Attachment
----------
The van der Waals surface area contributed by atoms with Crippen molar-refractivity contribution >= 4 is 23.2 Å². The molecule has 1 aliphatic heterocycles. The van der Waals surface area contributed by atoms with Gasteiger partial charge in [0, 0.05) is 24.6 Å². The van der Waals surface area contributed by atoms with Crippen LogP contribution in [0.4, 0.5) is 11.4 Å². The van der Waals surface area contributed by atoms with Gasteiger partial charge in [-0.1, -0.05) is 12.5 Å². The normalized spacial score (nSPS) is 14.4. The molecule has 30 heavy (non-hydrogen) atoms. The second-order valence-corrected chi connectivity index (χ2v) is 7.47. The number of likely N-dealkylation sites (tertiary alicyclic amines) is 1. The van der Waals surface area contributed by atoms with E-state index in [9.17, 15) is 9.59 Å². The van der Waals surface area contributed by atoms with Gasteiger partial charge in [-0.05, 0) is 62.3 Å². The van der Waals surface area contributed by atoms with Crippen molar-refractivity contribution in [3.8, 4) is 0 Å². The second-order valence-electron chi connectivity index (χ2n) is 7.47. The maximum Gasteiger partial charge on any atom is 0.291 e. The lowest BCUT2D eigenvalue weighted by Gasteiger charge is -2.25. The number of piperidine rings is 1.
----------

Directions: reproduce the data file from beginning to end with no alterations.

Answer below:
The van der Waals surface area contributed by atoms with Crippen molar-refractivity contribution >= 4 is 23.2 Å². The molecule has 1 aliphatic heterocycles. The van der Waals surface area contributed by atoms with Gasteiger partial charge in [0, 0.05) is 24.6 Å². The van der Waals surface area contributed by atoms with Crippen LogP contribution in [0.4, 0.5) is 11.4 Å². The van der Waals surface area contributed by atoms with Gasteiger partial charge in [-0.1, -0.05) is 12.5 Å². The normalized spacial score (nSPS) is 14.4. The molecule has 30 heavy (non-hydrogen) atoms. The second-order valence-corrected chi connectivity index (χ2v) is 7.47. The number of likely N-dealkylation sites (tertiary alicyclic amines) is 1. The van der Waals surface area contributed by atoms with E-state index in [9.17, 15) is 9.59 Å². The van der Waals surface area contributed by atoms with Gasteiger partial charge in [-0.05, 0) is 62.3 Å². The van der Waals surface area contributed by atoms with Crippen molar-refractivity contribution in [3.8, 4) is 0 Å². The second-order valence-electron chi connectivity index (χ2n) is 7.47. The maximum Gasteiger partial charge on any atom is 0.291 e. The lowest BCUT2D eigenvalue weighted by Gasteiger charge is -2.25. The number of piperidine rings is 1.